Bryan Cave Charity Law

Charity Law

ARCHIVE

Main Content

4 Steps for Compliance with the New Disability Claims Procedures

Did you read our post “Work Now, Party Later,” advising you to do just that in response to the new Department of Labor rule governing disability claims procedures? If so—party on! If not, we hope you enjoyed your holiday celebrations, because it is now time to work.

On January 5, the Department of Labor announced its decision that the new disability claims procedure rules will take effect on April 1 of this year. Here is our suggested plan of attack for employers:

Step 1: Review our previous blog post to familiarize yourself with the new rules.

Step 2: Identify which of your plans offer disability benefits.

Remember to check both your ERISA qualified and nonqualified plans.

Step 3. Determine whether you need to amend your plan and/or SPD.

Under the new rules, participants who file a disability claim must receive an expanded explanation of their adverse benefit determination and a notice of their

IRS Office of Professional Responsibility webinar Jan. 17

January 5, 2018

Categories

Topic: The Office of Professional Responsibility: What you need to Know about Practicing before the IRS (rebroadcast) Date: Wednesday January 17, 2018 Times: 2:00 p.m. Eastern; 1:00 p.m. Central; Noon Mountain; 11:00 a.m. Pacific Duration: Two hours

Webinar featuring OPR Director Stephen Whitlock with live Q&A at the end of the presentation

Topics include:

  • Regulations governing tax practice before the IRS (Circular 230, Rev. 6/2014)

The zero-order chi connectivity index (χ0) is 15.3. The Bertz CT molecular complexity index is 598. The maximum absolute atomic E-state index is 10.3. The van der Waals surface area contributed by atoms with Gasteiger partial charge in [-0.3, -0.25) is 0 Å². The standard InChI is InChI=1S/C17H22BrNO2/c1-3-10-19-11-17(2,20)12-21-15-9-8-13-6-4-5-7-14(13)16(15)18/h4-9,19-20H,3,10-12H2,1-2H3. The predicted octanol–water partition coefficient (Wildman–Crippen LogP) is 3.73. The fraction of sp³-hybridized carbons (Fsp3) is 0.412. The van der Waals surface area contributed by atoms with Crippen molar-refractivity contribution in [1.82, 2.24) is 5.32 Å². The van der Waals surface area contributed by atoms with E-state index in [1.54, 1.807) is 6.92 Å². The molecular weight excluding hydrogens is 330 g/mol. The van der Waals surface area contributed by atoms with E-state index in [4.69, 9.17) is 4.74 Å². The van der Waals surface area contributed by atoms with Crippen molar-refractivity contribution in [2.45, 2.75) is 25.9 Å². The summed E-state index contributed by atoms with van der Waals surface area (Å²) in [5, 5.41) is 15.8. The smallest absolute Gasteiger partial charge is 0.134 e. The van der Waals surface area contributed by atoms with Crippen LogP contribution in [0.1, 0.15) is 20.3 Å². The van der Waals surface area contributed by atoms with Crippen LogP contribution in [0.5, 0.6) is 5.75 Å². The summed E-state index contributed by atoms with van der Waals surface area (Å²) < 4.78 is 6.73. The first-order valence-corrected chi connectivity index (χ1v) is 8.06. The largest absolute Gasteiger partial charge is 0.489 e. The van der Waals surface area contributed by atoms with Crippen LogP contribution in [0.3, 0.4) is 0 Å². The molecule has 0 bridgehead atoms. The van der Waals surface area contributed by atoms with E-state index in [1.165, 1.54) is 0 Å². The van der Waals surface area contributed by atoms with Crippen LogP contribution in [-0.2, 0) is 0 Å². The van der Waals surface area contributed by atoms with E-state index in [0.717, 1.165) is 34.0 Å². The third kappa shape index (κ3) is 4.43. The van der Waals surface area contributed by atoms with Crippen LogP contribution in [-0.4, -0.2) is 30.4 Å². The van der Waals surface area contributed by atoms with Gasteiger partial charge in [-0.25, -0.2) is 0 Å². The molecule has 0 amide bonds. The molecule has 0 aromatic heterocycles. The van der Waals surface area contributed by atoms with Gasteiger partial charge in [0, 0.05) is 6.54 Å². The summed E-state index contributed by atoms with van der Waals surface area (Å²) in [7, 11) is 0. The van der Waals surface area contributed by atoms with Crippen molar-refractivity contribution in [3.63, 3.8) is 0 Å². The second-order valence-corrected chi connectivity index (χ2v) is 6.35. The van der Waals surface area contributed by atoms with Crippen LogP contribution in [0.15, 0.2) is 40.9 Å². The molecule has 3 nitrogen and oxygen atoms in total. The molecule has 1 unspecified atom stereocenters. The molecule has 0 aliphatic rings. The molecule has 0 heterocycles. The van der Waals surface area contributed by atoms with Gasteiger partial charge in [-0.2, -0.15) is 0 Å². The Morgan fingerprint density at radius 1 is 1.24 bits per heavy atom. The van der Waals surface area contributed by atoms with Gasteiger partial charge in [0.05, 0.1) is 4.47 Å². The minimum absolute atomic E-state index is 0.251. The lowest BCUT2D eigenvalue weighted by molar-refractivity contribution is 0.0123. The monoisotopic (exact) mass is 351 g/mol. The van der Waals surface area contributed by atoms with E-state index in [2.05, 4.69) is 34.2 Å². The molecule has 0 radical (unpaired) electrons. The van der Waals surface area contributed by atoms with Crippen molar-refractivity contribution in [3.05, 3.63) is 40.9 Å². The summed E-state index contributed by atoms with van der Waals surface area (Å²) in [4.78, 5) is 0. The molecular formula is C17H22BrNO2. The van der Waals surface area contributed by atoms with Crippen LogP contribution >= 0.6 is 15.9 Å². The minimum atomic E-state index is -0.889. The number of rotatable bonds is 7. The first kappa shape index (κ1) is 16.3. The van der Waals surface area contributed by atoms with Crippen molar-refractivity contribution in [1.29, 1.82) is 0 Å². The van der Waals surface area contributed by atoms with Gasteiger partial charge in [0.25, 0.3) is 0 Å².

• Due diligence obligations of tax professionals
  • Overview of other key Circular 230 provisions
  • Practitioner responsibilities to their clients and to the tax administration system
  • Best practices for all tax professionals
  • Office of Professional Responsibility policies and procedures

Register for the webinar

Earn two CE credits in ethics

To receive a certificate of completion and CE credit, you must:

  • View the live presentation on 1/17/18 for at least 100 minutes from the start of the program.
  • To confirm your attendance and receive

The Effect of Tax Changes On Transfers from IRAs to Charity

The Tax Cuts and Jobs Act of 2017 (TCJA) eliminated all miscellaneous itemized deductions that are subject to the 2% floor, capped state and local taxes deduction at $10,000, and doubled the standard deduction for single persons to $12,000 and married couples to $24,000.  As a result of this triumvirate of changes, the individual taxpayer who is over age 70½ is now faced with new computation to make to determine how best to report deductions on the Form 1040 beginning this year and a new opportunity, if managed correctly, to maximize deductions and minimize taxable income.

IRC § 408(d)(8) permits anyone who is over age 70½ to transfer up to $100,000 per year from his/her IRA directly to public charities without reflecting the distribution in taxable income on the taxpayer’s Form 1040.  This technique allows the IRA owner to satisfy the taxpayer’s charitable giving and his/her Required Minimum Distribution (“RMD”)

The attorneys of Bryan Cave LLP make this site available to you only for the educational purposes of imparting general information and a general understanding of the law. This site does not offer specific legal advice. Your use of this site does not create an attorney-client relationship between you and Bryan Cave LLP or any of its attorneys. Do not use this site as a substitute for specific legal advice from a licensed attorney. Much of the information on this site is based upon preliminary discussions in the absence of definitive advice or policy statements and therefore may change as soon as more definitive advice is available. Please review our full disclaimer.